The Russian war against Ukraine will have significant economic effects on the European Union and its member states. How can we measure the precise consequences of the ongoing war for the European economy, and what does this mean for the EU’s path of economic integration going forward?

On March 16, 2022, the Bertelsmann Stiftung organized a webinar to approach these questions. Katharina Gnath, Senior Project Manager and expert for European economic governance moderated the discussion with Julia Friedlander, C. Boyden Gray Senior Fellow & Director, Economic Statecraft Initiative GeoEconomics Center at the Atlantic Council in Washington, DC, Nils Redeker, Policy Fellow at Jacques Delors Centre of the Hertie School in Berlin, and John Springford, Deputy Director of Centre for European Reform in London. The recording and a summary of the discussion can be found below.

Economic and financial sanctions

Since the start of the Russian invasion, the European Union, the United States, and Western Allies have ramped up economic and financial sanctions on Russia, rendering it the most heavily sanctioned country in the world. Julia Friedlander highlighted the degree of pace and severity with which those sanctions have been implemented – a singularity in modern history. She called these sanctions an outright financial “act of war,” designed to purposefully bankrupt Russia. With an unprecedented determination, the G7 froze 60% of Russia’s foreign exchange reserves overnight.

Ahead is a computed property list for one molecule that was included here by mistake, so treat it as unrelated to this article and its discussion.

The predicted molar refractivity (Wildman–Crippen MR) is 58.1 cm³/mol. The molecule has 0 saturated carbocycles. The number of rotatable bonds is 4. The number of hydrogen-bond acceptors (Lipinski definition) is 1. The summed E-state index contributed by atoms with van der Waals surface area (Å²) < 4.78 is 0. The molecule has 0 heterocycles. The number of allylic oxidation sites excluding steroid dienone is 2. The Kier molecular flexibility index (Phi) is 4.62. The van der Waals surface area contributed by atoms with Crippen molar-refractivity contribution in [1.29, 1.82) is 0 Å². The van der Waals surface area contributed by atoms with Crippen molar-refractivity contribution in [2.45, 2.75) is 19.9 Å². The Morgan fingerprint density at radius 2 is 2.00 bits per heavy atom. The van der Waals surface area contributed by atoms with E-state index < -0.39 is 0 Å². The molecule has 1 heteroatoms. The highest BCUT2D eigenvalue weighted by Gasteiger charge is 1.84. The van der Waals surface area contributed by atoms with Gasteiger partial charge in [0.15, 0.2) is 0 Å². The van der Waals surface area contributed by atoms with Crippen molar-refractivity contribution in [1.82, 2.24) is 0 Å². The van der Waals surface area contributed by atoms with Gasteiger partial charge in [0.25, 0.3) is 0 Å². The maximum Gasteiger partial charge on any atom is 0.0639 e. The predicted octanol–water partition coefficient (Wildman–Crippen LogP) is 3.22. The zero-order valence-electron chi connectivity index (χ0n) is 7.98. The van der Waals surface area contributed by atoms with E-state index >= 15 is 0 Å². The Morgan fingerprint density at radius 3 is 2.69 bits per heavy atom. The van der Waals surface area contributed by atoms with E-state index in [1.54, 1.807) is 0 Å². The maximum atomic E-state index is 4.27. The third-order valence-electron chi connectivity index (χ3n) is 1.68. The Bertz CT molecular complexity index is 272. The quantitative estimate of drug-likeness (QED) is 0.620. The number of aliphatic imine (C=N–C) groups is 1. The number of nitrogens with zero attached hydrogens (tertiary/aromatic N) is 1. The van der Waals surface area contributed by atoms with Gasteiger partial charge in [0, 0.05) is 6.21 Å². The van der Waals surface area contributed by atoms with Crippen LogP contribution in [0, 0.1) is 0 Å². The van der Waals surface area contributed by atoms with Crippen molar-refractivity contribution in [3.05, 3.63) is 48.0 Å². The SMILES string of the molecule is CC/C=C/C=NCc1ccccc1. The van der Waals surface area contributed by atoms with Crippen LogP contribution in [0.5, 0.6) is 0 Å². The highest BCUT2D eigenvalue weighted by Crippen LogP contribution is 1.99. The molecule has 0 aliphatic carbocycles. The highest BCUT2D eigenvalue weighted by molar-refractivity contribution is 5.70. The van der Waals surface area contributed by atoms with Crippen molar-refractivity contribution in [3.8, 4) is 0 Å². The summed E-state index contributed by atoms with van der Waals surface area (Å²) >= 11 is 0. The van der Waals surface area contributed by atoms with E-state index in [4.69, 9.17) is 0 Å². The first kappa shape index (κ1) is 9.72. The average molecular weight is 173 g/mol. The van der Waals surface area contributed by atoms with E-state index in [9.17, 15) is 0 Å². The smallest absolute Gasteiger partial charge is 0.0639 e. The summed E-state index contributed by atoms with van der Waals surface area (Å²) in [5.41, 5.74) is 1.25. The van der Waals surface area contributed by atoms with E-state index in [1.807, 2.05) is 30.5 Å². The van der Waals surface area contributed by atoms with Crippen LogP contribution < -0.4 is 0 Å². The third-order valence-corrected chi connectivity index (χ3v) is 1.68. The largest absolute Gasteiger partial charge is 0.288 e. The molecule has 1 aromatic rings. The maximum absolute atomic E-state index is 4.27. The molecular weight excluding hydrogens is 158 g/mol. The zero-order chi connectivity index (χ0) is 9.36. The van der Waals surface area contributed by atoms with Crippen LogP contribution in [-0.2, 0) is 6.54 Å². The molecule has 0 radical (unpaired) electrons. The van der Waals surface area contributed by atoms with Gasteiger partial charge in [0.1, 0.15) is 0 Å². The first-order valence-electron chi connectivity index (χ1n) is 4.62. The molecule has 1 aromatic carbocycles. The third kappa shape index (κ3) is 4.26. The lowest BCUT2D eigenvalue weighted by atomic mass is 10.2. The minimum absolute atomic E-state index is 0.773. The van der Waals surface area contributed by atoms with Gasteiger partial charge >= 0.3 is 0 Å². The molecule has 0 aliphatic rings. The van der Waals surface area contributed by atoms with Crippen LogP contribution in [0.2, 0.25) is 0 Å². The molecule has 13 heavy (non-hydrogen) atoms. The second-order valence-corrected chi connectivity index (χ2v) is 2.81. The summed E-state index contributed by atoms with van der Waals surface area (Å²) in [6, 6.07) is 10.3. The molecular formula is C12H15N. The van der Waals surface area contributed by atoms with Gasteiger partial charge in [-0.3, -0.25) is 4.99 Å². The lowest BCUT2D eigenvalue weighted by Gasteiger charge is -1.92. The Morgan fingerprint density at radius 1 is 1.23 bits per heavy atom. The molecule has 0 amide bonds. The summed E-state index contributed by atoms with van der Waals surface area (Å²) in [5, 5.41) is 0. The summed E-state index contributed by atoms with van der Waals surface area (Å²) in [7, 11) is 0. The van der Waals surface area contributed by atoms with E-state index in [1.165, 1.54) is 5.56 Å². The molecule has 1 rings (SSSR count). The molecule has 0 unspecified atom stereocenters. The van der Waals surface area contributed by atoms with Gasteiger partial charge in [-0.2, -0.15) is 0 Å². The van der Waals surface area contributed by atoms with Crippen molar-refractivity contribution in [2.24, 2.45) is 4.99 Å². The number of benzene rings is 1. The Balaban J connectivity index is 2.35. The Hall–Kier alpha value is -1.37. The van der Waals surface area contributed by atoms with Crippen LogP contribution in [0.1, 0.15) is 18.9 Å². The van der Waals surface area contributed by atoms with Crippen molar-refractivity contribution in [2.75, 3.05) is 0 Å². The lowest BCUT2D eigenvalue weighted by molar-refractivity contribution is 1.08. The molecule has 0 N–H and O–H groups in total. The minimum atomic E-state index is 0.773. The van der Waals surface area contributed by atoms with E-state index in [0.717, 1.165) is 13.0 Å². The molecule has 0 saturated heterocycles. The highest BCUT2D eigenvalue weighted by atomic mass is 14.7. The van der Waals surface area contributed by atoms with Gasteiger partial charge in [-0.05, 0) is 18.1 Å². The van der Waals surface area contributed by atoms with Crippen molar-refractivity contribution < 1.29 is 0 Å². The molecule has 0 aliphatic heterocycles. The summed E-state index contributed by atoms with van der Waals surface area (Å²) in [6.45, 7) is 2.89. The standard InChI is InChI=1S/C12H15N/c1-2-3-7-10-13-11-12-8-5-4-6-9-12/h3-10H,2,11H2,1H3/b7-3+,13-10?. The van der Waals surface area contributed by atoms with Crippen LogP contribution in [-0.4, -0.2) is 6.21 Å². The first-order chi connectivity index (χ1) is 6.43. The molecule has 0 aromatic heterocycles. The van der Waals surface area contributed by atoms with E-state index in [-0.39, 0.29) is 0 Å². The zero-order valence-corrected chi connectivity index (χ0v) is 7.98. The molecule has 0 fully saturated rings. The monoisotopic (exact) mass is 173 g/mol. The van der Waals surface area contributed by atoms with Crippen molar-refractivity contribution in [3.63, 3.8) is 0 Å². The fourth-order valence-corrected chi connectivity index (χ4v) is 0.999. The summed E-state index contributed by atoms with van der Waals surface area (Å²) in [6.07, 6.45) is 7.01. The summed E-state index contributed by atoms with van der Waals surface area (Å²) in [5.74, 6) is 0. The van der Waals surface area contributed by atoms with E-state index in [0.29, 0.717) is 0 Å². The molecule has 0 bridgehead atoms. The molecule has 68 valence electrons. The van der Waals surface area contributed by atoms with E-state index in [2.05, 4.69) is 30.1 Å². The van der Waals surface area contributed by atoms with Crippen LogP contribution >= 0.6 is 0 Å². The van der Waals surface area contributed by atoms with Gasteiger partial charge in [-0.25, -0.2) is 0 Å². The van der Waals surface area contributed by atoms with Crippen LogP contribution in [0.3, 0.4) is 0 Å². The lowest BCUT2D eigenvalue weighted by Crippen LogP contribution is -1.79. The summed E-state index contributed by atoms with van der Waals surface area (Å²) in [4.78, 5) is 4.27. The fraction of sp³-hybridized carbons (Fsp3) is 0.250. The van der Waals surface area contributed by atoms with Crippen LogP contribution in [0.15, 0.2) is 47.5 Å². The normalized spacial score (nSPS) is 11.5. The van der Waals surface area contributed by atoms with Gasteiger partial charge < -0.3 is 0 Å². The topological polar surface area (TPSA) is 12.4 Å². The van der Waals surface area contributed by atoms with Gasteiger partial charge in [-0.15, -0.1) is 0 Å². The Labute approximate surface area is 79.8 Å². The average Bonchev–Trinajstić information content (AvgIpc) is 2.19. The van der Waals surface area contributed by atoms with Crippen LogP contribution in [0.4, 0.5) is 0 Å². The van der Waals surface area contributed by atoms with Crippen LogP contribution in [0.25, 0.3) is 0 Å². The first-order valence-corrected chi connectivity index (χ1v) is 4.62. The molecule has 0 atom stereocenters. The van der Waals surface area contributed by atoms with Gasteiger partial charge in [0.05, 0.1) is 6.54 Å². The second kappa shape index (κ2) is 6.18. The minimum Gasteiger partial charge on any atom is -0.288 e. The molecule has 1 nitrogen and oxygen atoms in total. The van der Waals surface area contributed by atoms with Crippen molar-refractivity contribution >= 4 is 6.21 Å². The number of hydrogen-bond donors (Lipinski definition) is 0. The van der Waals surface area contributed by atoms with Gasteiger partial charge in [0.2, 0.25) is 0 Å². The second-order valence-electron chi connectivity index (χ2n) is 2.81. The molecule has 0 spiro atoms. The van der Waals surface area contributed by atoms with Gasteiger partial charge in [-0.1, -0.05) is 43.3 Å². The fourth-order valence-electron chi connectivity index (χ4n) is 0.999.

The effects of the sanctions were already palpable, as many Western companies had withdrawn from Russia because of the country effectively becoming an uninvestable jurisdiction. And while applauding the united stance of the European countries, Julia Friedlander drew attention to the fact that the sanctions would also produce strong repercussions for the EU. Therefore, understanding Europe’s own vulnerabilities was a key point when contemplating further measures.

Energy imports

John Springford picked up on this point by arguing that effective sanctions needed to be designed in a way as to target Russia, with as little negative impact as possible for the EU, protecting particularly vulnerable households and living costs. He pointed out that sanctions could only be effective if they inflicted “more pain on the enemy than on you.”